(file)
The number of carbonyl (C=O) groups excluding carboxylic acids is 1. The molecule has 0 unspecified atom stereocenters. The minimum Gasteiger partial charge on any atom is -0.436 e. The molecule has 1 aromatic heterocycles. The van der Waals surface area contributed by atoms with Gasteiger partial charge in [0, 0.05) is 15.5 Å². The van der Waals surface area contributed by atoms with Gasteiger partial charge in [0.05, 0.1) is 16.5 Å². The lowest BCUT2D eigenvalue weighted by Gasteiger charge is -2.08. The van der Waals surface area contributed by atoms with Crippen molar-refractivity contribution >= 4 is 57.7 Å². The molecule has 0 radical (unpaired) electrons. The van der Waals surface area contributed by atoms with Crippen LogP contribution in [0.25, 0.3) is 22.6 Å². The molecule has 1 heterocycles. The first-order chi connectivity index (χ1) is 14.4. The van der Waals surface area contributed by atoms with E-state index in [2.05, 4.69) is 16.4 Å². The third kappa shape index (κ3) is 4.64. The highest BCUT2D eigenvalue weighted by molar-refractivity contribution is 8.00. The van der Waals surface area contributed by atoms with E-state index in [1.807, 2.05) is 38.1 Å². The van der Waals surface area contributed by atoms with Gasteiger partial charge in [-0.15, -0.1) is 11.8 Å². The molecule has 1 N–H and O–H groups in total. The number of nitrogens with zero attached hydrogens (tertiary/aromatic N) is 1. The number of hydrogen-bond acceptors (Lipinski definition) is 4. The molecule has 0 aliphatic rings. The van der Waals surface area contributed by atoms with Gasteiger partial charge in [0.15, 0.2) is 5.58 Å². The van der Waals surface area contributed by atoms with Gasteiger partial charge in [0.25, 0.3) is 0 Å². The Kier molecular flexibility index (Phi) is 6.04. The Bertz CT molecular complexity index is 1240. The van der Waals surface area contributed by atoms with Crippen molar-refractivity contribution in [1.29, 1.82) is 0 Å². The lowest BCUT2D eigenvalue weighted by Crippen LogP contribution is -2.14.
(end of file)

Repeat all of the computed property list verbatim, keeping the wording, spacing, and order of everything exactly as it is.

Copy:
The number of carbonyl (C=O) groups excluding carboxylic acids is 1. The molecule has 0 unspecified atom stereocenters. The minimum Gasteiger partial charge on any atom is -0.436 e. The molecule has 1 aromatic heterocycles. The van der Waals surface area contributed by atoms with Gasteiger partial charge in [0, 0.05) is 15.5 Å². The van der Waals surface area contributed by atoms with Gasteiger partial charge in [0.05, 0.1) is 16.5 Å². The lowest BCUT2D eigenvalue weighted by Gasteiger charge is -2.08. The van der Waals surface area contributed by atoms with Crippen molar-refractivity contribution >= 4 is 57.7 Å². The molecule has 0 radical (unpaired) electrons. The van der Waals surface area contributed by atoms with Crippen LogP contribution in [0.25, 0.3) is 22.6 Å². The molecule has 1 heterocycles. The first-order chi connectivity index (χ1) is 14.4. The van der Waals surface area contributed by atoms with E-state index in [2.05, 4.69) is 16.4 Å². The third kappa shape index (κ3) is 4.64. The highest BCUT2D eigenvalue weighted by molar-refractivity contribution is 8.00. The van der Waals surface area contributed by atoms with E-state index in [1.807, 2.05) is 38.1 Å². The van der Waals surface area contributed by atoms with Gasteiger partial charge in [-0.15, -0.1) is 11.8 Å². The molecule has 1 N–H and O–H groups in total. The number of nitrogens with zero attached hydrogens (tertiary/aromatic N) is 1. The number of hydrogen-bond acceptors (Lipinski definition) is 4. The molecule has 0 aliphatic rings. The van der Waals surface area contributed by atoms with Gasteiger partial charge in [0.15, 0.2) is 5.58 Å². The van der Waals surface area contributed by atoms with Gasteiger partial charge in [0.25, 0.3) is 0 Å². The Kier molecular flexibility index (Phi) is 6.04. The Bertz CT molecular complexity index is 1240. The van der Waals surface area contributed by atoms with Crippen molar-refractivity contribution in [1.29, 1.82) is 0 Å². The lowest BCUT2D eigenvalue weighted by Crippen LogP contribution is -2.14.